George O. Wood’s Remarks Upon Being Re-elected General Superintendent of the Assemblies of God

Here’s the video of Dad’s remarks upon being re-elected general superintendent of the Assemblies of God.


‘Vision’ Video from General Council

My son Reese appears at the start of this video, which unveils new digital resources for children from My Healthy Church.

‘Cultivating Faithfulness’ by George O. Wood (My Dad)

201302_042_Culti_art The spring 2013 issue of the journal I edit, Enrichment, includes an article by my dad, George O. Wood, about the important thing in small-church ministry, namely, faithfulness. Here’s an excerpt:

When I was a boy, Mom would often say two things to me, and she said them often. The first thing she said was, “It won’t matter 100 years from now.” Indeed that is true. One hundred years from now it won’t matter if we led a small ministry or a large one, whether we lived in a nice house or a rented one-room apartment, whether we drove a new car or an old jalopy, whether we got our clothes from Macy’s or Goodwill (where Mom got hers). What matters 100 years from now is whether we loved Jesus and loved the people Jesus called us to.

The second thing she said was, “Georgie (my family name), when we stand before Jesus He will not ask us if we have been successful, but if we have been faithful.” Of course, in retrospect, I realize the Lord wants us also to be fruitful as well as faithful; but it is my parents’ focus on faithfulness that informs my life to this day. I have been more successful than they if you examine success by metrics, but they were exceedingly faithful in spite of what seemingly was a lack of success.

‘Praying in the Spirit’ by Dr. George O. Wood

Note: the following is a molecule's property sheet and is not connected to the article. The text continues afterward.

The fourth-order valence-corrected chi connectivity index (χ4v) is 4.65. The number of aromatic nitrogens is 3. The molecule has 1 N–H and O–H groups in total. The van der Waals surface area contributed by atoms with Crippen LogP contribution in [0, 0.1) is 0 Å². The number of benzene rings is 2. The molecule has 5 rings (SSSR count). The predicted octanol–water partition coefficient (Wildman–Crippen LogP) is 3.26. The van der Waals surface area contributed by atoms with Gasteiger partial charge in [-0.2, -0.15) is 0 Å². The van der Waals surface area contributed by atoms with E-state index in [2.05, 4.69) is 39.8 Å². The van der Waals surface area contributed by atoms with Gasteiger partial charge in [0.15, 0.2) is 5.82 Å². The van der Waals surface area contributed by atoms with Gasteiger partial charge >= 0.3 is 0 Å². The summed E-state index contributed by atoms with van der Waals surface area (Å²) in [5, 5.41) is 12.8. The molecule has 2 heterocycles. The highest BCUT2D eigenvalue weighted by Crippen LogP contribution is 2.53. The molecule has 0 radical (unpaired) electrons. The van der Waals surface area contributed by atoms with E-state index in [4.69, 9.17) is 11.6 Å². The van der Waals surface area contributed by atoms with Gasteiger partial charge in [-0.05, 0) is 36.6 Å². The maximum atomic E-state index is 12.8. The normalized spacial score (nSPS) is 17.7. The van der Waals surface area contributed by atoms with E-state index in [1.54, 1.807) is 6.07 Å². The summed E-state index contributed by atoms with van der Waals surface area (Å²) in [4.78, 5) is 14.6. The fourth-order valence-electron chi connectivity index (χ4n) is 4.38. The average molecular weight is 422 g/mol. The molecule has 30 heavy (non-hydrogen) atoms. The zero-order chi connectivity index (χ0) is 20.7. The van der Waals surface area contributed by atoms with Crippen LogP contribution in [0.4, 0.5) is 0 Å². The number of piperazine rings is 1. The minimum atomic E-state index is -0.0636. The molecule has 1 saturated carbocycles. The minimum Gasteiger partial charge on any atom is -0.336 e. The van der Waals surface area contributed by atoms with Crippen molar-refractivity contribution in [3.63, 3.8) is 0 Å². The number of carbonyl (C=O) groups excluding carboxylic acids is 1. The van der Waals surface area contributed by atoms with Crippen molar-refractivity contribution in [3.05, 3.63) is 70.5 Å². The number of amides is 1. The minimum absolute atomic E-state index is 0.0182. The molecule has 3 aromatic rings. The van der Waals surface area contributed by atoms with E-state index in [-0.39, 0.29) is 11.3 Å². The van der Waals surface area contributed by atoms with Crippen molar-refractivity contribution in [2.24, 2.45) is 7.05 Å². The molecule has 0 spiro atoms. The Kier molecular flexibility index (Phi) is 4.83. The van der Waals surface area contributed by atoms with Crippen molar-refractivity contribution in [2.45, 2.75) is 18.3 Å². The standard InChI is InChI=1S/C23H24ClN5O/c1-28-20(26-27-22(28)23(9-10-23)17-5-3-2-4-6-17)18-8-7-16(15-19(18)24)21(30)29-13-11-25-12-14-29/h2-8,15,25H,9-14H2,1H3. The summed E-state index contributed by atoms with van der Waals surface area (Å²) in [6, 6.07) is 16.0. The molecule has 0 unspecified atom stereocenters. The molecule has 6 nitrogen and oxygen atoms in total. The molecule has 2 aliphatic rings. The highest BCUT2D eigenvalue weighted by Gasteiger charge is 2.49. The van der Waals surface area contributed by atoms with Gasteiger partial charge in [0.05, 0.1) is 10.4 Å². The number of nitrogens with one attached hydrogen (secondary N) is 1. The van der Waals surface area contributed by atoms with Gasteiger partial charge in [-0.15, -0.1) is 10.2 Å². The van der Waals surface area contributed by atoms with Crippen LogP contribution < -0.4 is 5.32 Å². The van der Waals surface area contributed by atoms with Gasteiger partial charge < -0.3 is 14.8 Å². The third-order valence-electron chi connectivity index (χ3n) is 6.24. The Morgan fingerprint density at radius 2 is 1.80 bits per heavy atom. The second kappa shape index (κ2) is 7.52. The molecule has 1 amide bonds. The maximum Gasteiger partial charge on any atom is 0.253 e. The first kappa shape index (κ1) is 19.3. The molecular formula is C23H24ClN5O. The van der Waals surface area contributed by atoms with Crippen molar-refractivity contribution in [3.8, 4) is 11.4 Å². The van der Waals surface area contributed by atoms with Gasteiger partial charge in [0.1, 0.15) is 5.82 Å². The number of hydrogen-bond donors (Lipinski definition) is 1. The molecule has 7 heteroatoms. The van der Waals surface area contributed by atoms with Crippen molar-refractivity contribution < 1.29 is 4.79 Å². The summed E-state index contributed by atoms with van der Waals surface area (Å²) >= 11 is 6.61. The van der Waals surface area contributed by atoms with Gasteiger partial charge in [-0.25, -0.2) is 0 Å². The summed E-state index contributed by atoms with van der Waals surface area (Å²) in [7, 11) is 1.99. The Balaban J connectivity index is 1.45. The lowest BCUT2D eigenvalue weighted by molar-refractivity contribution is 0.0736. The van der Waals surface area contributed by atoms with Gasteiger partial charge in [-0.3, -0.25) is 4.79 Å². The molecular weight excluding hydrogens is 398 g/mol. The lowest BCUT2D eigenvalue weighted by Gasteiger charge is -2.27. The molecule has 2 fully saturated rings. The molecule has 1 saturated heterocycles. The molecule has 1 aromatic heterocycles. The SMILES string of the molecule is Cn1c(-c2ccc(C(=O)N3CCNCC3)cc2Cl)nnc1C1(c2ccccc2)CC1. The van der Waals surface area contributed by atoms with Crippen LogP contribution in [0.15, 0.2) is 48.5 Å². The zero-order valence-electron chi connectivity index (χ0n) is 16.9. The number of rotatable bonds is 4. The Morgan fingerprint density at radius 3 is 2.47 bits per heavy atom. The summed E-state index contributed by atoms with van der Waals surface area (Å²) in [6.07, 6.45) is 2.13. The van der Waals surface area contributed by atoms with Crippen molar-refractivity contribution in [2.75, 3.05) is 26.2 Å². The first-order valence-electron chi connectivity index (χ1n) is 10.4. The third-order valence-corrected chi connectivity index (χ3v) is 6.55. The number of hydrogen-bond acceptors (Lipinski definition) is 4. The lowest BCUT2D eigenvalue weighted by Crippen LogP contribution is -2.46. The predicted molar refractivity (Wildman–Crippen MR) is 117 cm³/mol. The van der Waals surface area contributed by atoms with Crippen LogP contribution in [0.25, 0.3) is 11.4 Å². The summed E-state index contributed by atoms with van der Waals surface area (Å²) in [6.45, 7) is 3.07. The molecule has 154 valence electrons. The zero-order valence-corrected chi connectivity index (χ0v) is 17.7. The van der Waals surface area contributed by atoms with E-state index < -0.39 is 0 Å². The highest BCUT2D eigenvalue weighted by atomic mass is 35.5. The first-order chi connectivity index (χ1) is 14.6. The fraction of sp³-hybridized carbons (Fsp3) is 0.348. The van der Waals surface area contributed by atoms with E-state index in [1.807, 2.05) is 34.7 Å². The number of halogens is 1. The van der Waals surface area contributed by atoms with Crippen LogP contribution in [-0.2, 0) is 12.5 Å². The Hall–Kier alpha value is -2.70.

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In this video, Dr. George O. Wood speaks on the topic, “Praying in the Spirit.” His sermon was part of the Assemblies of God’s annual Prayer & Bible Conference, held this year at Southwestern Assemblies of God University in Waxahachie, Texas.

Five Smooth Stones of Faith (1 Samuel 17:1-58)

This morning, I preached in the chapel service of the Assemblies of God national office. My text was 1 Samuel 17:1-58. I made the following five points:

  1. Faith is the settled conviction that God is always there. Whereas the army interpreted Goliath’s mocking as defiance of them (v. 25), David saw that it was really defiance of God  (v. 26). Indeed, he is the first person to mention God in this passage. David’s faith is the opposite of the army’s practical atheism, which believed that God is apparently not there (G.I.A.N.T.) during difficult times.
  2. Faith is the antidote to fear. Compare the army’s fear (v. 24) with David’s faith-filled defiance of Goliath (v. 26).
  3. Faith is the antidote to criticism. David’s faith provoked anger from his Eliab, who questioned his motives (v. 28). Eliab represents the Stupid Older Brother, who critique of David was likely rooted in jealousy. Eliab was afraid that David’s faith would demonstrate his own and the army’s own lack of faith. Rather than nurturing and releasing that faith, Eliab and Stupid Older Brothers the world over attempt to squelch it. (And yes, the abbreviation of Stupid Older Brothers is intentional.)
  4. Faith is built through experience. David’s faith in God’s ability to protect Israel from Goliath is rooted in his experience of God protecting him from predators in the wild (v. 37). And God’s strategy for delivering Israel from Goliath built on those unique experiences, which is why David refused to wear Saul’s armor (vv. 39, 40).
  5. Faith doesn’t play by the rules; it changes the game. Goliath wanted to fight a champion battle, which favored his size and strength. David knew that was a losing game, so instead of playing by those rules, he changed the game to a kind of fighting that favored him (v. 40).

Anyway, here’s the video:


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